As a result, Velazquez now averages about one proposal per week, and a handful of proposal pros around the country are setting up shop or adding question-popping consultations to their portfolio of wedding-planning services. Heather Vaughn, chief executive of the Yes Girls, also based in California, says she launched her business in 2008 after learning there were 100,000 Google searches per month for proposal help, yet no businesses to fulfill the need.
Perhaps as a consequence, she said, many men tend to err toward the grandiose. While she has orchestrated the occasional Bollywood-style flash mob, she usually tries to refocus clients not on "what" or "where" but rather on "how" the proposal is executed.
She and other proposal professionals say it’s all about personalized details, not outsize statements — skip the Jumbotron unless she’s a Phillies season-ticket holder — so they often distribute questionnaires to home in on what matters to the couple, including thoughtful details or sentimental gestures.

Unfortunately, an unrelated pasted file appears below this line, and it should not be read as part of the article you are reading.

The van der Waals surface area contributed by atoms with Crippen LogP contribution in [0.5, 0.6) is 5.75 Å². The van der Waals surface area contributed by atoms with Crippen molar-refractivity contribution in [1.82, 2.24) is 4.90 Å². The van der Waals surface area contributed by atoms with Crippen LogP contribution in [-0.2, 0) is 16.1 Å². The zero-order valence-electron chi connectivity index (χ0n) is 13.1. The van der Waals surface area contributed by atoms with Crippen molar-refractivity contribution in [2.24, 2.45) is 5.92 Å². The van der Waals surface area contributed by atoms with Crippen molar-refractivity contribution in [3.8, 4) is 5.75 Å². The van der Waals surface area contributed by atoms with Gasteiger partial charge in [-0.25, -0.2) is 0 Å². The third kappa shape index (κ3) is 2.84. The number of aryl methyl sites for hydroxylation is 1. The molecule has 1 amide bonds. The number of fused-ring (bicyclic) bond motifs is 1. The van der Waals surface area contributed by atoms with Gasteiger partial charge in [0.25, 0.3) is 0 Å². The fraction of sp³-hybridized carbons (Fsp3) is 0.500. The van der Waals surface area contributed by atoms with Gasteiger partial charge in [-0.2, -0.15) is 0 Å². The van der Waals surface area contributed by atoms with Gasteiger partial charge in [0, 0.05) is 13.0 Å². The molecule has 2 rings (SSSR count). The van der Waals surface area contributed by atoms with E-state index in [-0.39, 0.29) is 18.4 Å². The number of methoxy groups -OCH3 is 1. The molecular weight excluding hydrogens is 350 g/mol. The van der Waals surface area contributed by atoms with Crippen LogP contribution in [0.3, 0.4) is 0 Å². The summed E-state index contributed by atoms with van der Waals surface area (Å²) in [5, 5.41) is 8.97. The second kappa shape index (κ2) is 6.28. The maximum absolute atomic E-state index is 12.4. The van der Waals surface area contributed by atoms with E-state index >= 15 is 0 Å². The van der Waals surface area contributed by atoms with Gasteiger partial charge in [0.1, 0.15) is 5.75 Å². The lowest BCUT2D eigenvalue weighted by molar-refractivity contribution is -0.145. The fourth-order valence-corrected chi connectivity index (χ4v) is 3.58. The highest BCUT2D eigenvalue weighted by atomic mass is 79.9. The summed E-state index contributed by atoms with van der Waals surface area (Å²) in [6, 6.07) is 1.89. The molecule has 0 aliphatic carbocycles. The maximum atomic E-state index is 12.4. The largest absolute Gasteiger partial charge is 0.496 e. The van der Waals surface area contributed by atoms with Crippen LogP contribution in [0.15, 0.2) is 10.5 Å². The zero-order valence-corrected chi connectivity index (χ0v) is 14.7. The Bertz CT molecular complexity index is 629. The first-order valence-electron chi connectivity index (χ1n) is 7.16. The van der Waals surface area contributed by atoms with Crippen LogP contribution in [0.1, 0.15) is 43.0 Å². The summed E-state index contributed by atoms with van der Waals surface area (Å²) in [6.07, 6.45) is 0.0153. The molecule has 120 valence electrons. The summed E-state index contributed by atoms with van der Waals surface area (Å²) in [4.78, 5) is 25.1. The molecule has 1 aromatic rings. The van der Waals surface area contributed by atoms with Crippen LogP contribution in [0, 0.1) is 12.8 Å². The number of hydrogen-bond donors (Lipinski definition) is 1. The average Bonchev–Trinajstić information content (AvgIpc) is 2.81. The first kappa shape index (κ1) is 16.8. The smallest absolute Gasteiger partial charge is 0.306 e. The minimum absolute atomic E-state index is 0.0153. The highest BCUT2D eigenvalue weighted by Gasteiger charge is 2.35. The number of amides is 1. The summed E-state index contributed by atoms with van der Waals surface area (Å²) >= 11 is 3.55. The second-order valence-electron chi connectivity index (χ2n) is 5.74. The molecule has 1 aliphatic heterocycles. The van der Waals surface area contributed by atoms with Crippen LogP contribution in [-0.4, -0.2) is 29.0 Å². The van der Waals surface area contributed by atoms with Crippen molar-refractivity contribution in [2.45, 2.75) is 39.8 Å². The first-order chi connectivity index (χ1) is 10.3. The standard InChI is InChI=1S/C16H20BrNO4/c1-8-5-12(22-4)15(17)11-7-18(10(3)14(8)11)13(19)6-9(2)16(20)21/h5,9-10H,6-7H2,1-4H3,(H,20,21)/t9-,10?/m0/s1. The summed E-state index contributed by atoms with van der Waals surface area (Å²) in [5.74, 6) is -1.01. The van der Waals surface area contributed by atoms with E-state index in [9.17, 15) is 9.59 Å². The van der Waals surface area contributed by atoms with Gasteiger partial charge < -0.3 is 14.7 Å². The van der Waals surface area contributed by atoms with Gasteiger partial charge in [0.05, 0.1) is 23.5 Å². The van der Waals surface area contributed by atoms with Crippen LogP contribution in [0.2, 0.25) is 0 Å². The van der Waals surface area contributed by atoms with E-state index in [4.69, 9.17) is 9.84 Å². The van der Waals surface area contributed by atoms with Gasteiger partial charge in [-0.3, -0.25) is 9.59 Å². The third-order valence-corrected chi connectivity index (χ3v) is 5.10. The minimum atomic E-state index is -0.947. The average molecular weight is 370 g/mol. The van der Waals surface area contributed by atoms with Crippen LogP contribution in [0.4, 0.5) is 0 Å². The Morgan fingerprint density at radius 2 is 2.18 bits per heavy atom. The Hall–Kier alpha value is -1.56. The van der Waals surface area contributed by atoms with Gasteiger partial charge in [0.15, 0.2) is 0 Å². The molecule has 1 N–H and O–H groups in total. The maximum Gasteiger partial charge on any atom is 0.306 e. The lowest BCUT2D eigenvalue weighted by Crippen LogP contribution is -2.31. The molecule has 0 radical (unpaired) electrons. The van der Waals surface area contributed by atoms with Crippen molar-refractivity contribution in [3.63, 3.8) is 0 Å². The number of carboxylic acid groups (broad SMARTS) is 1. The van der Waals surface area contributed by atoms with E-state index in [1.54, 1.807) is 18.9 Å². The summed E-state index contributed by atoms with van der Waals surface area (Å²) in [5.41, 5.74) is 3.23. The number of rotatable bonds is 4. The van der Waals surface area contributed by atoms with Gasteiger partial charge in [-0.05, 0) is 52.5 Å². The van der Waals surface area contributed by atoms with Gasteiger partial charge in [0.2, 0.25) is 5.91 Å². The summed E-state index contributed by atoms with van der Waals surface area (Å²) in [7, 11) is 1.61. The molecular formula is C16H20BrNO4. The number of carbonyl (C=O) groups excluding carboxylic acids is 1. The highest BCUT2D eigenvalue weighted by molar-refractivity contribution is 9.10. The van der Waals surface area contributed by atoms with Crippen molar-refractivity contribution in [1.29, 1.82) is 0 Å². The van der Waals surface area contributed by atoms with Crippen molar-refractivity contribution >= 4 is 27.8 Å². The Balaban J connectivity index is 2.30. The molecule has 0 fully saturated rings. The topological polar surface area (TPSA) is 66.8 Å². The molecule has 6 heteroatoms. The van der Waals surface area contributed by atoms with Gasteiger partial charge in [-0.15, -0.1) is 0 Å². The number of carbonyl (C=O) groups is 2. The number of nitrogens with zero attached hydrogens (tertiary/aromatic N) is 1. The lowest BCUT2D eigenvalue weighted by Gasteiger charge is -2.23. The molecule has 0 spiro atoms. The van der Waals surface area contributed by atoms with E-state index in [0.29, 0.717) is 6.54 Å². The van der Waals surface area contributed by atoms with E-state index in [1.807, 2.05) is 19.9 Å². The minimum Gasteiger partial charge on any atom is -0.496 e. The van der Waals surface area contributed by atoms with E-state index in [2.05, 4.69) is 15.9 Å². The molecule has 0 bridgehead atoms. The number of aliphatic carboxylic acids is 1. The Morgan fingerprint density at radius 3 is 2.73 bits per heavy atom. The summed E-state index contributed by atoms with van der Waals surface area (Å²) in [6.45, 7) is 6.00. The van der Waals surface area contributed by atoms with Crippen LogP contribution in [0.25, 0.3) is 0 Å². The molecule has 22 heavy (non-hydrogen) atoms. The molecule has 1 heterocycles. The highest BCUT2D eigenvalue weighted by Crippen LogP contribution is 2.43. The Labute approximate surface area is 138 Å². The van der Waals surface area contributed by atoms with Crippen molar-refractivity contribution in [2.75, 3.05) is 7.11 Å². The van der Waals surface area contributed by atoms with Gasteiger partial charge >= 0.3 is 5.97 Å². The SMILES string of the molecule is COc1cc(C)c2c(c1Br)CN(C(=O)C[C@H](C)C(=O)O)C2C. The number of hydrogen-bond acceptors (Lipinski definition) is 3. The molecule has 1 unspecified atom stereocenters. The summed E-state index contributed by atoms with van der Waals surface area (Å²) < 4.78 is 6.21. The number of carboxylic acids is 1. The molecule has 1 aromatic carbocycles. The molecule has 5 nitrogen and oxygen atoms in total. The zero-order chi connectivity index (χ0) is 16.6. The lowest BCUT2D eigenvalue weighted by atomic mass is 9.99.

Vaughn says those questionnaires have led her four-year-old proposal business in many different and quixotic directions. She’s done everything from inflating thousands of balloons to re-create the movie Up in a Las Vegas pool cabana, to designing a Parisian flea market on a New York City rooftop, to hiring a professional sand sculptor, to helping a man cast his friends in a makeshift boy band for a proposal in a public park.
"The premise of the company is to make each one really unique to the relationship," she said. The one constant among all the proposals: "having a videographer or a photographer there is really key now."